Don’t allow technology to complicate things!

I apologize for getting my post up so late! Apparently I was in la-la land this weekend and it completely slipped my mind.

In Chapter 4: Information Design, the sentence “…knowing not just how to do things with technology, but also why and when actions needs to take place” grabbed my attention right away. One piece of technology that the non-profit organization that I volunteer at has started using recently is QR codes.

Here is an example of a QR code:

 

For those of you who don’t know how these work, you’re able to create these QR codes online by using a QR Code generator, which allows you to link a web address to a QR code. From there, many companies add it to their marketing material because when they’re scanned by a smart phone (with the proper app), it brings you to that designated web site.

The organization I mentioned earlier thought this would be a great way to get the word out about their mission and proceeded to plaster these on promotional t-shirts. Great idea in theory, right? Unfortunately, for whatever reason, they couldn’t be scanned on these t-shirts and the failed to include a web address apart from the QR code that people could go to as an alternative.

This idea really drive the points Salvo and Rosinski make about information design. While companies often want their customers to view them as tech-savvy  and ahead of the curve, it’s really important to be thoughtful in how we approach a situation.

Front-end Strategy

You want the findability to be easy to navigate, so it’s important to work through front-end strategy (site maps, wire frames). I’m a huge fan of mapping out projects before digging into them and realizing you only have half the information you need. I think site maps are a fantastic way to get everyone involved on the same page.

Posted on November 1, 2011, in Literacy, Workplace and tagged , , , . Bookmark the permalink. 12 Comments.

  1. I’ve resisted QR codes and other location-based checkin sites like 4Square [as well as the Places feature on Facebook]. I know the QR codes work a little differently because once you get to the site there may be a discount or customer loyalty perk, but as you pointed out, this is still a new trend and it doesn’t always work. It is interesting to point out that a tweet with a discount code could do the same thing, but in text form, while the QR code requires a smartphone app to scan. So the question is, are we moving to a world with less text, even less than a tweet!?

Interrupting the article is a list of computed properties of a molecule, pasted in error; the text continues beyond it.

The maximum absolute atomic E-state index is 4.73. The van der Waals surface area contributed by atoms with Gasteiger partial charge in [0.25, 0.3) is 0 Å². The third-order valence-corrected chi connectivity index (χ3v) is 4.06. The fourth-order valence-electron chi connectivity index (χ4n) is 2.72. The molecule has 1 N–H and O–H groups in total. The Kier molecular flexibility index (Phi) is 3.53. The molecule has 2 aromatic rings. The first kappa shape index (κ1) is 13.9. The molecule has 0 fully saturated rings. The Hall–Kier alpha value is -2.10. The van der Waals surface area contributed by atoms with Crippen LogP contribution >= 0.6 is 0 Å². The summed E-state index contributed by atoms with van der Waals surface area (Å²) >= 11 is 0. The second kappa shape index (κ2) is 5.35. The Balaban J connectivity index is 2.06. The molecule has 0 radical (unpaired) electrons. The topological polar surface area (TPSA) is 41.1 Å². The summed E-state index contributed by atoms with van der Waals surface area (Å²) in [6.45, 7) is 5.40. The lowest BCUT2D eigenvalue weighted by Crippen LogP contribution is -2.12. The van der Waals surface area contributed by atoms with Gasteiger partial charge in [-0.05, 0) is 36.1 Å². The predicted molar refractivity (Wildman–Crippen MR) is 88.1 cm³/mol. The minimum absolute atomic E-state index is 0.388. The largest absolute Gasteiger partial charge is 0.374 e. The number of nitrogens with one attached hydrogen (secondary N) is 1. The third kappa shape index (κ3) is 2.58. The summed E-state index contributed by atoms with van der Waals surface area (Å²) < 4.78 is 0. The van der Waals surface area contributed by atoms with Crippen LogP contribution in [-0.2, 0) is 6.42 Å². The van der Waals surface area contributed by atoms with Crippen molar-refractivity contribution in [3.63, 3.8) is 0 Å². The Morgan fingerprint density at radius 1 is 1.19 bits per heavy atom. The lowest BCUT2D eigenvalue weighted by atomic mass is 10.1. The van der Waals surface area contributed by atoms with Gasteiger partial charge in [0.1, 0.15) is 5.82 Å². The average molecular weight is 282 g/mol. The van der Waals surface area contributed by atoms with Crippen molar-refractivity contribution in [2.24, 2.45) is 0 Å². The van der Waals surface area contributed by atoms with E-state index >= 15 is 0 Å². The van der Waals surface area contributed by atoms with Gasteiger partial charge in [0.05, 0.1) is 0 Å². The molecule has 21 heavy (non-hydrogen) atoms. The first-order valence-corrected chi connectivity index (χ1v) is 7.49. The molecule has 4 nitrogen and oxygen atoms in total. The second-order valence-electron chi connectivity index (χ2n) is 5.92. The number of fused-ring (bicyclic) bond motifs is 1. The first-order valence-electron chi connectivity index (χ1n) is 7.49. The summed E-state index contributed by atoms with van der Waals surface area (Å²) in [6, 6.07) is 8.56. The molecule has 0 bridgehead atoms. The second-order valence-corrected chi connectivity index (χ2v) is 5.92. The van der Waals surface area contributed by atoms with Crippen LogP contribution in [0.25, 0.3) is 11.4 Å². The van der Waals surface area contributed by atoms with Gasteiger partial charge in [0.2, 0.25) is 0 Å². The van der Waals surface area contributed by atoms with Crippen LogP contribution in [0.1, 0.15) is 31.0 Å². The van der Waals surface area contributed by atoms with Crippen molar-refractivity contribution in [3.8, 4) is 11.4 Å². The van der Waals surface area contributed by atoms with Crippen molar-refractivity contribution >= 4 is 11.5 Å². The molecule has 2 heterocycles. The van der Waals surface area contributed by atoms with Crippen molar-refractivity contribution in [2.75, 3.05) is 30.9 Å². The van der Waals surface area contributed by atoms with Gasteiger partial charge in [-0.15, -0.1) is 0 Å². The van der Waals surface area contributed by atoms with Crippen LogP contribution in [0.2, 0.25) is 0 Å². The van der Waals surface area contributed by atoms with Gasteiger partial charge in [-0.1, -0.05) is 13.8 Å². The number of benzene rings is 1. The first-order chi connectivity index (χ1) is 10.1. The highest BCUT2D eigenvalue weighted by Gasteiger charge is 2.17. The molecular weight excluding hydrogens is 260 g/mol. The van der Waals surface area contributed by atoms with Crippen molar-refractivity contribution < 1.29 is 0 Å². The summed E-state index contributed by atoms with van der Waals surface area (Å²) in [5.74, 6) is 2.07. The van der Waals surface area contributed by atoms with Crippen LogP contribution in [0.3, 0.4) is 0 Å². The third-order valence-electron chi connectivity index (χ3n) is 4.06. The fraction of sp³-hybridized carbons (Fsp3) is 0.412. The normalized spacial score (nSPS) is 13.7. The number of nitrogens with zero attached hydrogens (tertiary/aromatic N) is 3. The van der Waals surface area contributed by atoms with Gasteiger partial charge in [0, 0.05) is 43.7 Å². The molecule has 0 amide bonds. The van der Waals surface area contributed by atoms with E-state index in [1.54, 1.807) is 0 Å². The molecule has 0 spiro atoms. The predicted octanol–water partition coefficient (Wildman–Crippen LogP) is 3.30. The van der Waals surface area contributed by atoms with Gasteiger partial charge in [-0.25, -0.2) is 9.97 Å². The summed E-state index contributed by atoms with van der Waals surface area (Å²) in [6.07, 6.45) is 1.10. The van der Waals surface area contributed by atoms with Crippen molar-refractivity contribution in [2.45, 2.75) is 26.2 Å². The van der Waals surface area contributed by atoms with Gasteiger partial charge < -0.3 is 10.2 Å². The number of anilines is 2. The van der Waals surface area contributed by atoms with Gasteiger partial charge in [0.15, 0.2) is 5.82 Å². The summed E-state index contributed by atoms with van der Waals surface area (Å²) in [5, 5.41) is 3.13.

• You brought up a great point about the QR codes – they require that you have a smart phone AND the appropriate ape but also that the QR code actually work. Another difficulty is the longevity of the QR codes – do they last a long as you piece of collateral does?

      At this point, it makes the most sense to stick with web sites with the offer or discount clearly stated. We shouldn’t complicate things just to appear trendy.

  2. Stephanie—

    Your post reminded me of a Coca-Cola machine I saw last Friday (1028/11). First I must let you know that I rarely go out to eat. Not because I’m cheap, it’s just that I don’t like people (it’s a long story). Any who, I needed to fill my cup and the Coke machine had a touch screen and I had no clue how to use it because I had never seen one before. All I wanted to do was fill my cup with ice and Cherry Coke but I couldn’t do it. Finally this guy helped me and I got my Cherry Coke.

    Coke took a machine that used to be simple and made it way more complicated. Instead of having three steps to get a Coke, it takes about six or seven and the end result is the same. I don’t get it.

    • Too funny! I don’t go out to eat because I’m cheap! 🙂

      I have yet to see a pop (yes, I’m from Minnesota) machine like that and, yes, you’re right, that seems ridiculous to complicate something like that. This falls under “If it it isn’t broken, don’t fix it!”

  3. Stephanie – You raise an interesting point with the QR codes. I first saw them when one of my former help-desk employees posted one as his Facebook picture. I had no idea what it was at first. When I figured it out, I went and downloaded an app for it on my phone. I was so excited about the idea, but I ran into some of the same problems. I was trying to show my boss how they worked, but the item I had with the code on it was a to-go coffee cup. It’s curved. I became increasingly frustrated (and less impressive) every minute. I finally got it to go, but it was such a pain that it was barely worth it.